A Consuming Fire

What’s God like? In being selective with scripture it’s easy to miss Him and fashion an idol after our own lusts. (1Jn 5:21) We should look at the whole of God’s revelation.

God is love, it’s true (1Jn 4:8), but that doesn’t mean He’s like a doting, harmless old grandfather.

God is also light (1Jn 1:5), the very medium by which we perceive spiritual reality. God is truth itself (Jn 14:6), undiluted, uncompromised, pure and holy. If we think we can fellowship with Him and not be seeking truth more than gold and silver, if we’re content to walk in darkness of any kind, to any degree, we don’t know Him. (1Jn 1:7)

God is also holy (1Pe 1:16), separate from sinners, higher than the heavens. (He 7:26) He calls us to holiness (2Co 7:1) because He won’t fellowship with anyone who walks in willful sin as a manner of life (1Jn 2:4); He’s angry with the wicked every day (Ps 7:11), and will trample them underfoot. (Ps 119:118) His response to any kind of rebellion is fiery indignation. (He 10:26-27)

We might get a clearer picture of God if we see Him as a consuming fire. (He 12:29) Like a raging wildfire, He’ll destroy anything and everything that’s opposed to Himself in any way (Ps 21:9) just by being Himself, by letting His very brightness shine forth undiluted, unfiltered, untamed. (2Th 2:8)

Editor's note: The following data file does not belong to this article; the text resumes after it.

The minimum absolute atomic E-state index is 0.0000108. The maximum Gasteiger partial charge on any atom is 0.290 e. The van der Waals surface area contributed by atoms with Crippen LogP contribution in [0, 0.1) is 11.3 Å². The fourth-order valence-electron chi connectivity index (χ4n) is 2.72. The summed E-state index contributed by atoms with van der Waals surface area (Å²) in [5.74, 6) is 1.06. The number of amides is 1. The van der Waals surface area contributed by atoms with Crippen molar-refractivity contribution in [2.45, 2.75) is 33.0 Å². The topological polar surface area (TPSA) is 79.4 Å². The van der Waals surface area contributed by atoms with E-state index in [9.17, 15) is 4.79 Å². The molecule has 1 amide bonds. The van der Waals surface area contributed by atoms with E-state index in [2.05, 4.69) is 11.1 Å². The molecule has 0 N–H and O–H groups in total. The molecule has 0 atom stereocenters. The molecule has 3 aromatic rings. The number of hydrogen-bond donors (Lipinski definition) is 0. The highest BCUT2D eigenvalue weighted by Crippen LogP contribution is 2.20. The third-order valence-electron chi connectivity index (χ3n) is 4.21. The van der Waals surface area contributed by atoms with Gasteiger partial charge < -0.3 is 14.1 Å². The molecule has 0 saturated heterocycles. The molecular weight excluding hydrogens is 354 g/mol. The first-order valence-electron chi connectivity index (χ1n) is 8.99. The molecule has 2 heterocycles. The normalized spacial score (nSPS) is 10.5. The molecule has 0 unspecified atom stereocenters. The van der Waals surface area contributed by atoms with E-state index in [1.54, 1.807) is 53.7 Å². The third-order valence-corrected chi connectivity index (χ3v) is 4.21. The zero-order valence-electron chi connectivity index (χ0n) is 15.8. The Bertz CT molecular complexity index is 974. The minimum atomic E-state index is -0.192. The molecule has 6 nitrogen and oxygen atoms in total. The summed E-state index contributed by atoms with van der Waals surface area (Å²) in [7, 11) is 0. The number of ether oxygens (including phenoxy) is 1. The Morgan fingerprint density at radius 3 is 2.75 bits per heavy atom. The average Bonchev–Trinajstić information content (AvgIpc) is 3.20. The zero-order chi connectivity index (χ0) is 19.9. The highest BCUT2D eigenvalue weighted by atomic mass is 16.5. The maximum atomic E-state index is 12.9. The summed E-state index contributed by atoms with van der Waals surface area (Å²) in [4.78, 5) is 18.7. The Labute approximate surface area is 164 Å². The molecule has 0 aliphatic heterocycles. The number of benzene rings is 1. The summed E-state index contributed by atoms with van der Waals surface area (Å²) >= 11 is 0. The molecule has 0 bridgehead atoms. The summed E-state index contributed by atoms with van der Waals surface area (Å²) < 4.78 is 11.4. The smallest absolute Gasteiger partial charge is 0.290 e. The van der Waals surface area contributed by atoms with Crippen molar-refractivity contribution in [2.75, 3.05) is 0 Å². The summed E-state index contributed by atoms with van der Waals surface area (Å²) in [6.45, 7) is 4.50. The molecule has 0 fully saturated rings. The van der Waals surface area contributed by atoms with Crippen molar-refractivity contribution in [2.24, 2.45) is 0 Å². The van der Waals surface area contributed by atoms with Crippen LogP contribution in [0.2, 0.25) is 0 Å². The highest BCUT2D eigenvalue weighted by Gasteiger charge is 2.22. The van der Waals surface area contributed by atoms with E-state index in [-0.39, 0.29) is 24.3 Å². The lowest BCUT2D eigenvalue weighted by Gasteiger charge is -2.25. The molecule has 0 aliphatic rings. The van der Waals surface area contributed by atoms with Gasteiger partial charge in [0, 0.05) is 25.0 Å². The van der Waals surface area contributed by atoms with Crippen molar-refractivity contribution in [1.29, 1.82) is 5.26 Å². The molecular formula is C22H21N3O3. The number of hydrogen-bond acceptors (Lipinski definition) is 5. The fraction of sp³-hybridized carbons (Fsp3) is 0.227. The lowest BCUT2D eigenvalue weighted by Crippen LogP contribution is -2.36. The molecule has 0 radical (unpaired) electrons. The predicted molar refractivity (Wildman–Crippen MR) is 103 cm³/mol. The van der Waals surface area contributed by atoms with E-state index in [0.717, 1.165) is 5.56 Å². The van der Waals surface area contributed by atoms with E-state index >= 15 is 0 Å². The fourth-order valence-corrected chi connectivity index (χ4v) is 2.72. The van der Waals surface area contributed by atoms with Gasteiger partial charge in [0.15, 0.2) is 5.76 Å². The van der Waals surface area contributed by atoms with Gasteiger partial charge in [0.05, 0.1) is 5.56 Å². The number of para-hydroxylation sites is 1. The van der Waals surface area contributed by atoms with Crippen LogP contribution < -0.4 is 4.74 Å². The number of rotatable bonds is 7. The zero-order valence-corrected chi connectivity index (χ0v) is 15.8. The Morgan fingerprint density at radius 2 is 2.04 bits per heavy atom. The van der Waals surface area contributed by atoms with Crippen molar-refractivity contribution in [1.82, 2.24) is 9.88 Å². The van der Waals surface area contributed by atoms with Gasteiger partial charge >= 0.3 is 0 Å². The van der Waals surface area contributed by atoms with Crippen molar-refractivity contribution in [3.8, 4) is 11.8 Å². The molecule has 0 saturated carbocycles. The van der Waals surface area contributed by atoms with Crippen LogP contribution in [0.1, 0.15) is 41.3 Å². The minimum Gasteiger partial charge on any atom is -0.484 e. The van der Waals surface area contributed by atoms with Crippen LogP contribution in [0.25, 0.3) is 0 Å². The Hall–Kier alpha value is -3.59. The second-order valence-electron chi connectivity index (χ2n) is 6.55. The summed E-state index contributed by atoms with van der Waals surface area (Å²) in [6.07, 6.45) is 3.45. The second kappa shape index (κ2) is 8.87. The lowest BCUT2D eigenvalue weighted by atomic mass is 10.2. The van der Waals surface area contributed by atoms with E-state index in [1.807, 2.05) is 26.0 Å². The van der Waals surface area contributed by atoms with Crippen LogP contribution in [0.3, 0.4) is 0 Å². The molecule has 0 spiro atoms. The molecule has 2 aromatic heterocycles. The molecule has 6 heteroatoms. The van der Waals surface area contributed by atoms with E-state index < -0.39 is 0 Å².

Yet God’s consuming nature will not annihilate the wicked; it will overwhelm, terrify, incapacitate and disable them with everlasting punishment. (Mt 25:46) God’s enemies will no longer be able to act like enemies when God reveals Himself. That’s a good thing, for God and for everyone – totally consistent with love: God shouldn’t have to suffer forever, and His arms will always be open to anyone who’ll come to Him. (Re 22:17)

God’s love is what fuels His justice and wrath, even His hatred. He’s benevolent, so He hates (or detests) sin and those who persist in it. (Ps 5:5) Sin harms ourselves, others and God, so He won’t overlook sin and let it go; there’s a price to pay. (Ro 3:23) We must pay that price ourselves, a debt we can never ever pay in full, or trust God to pay it for us in His Son; Christ is willing to become our sin, and die in our place so we might be made God’s righteousness in Christ. (2Co 5:21)

God is good, but He isn’t nice: God’s not safe; serve Him with reverential fear and rejoice with trembling. (Ps 2:11) Both His goodness and severity are awesome and beautiful (Ro 11:22), simply awe inspiring (He 12:21); we should rejoice in all His ways. (Re 15:4)

It’s a fearful thing to fall into God’s hands (He 10:31), but there are no other options; it isn’t a matter of if, but when. For those who love Him, who are seeking God’s face, there’s no better place to be. (Php 1:23)

writings    posts

One thought on “A Consuming Fire”

Leave a Reply

Your email address will not be published. Required fields are marked *

This site uses Akismet to reduce spam. Learn how your comment data is processed.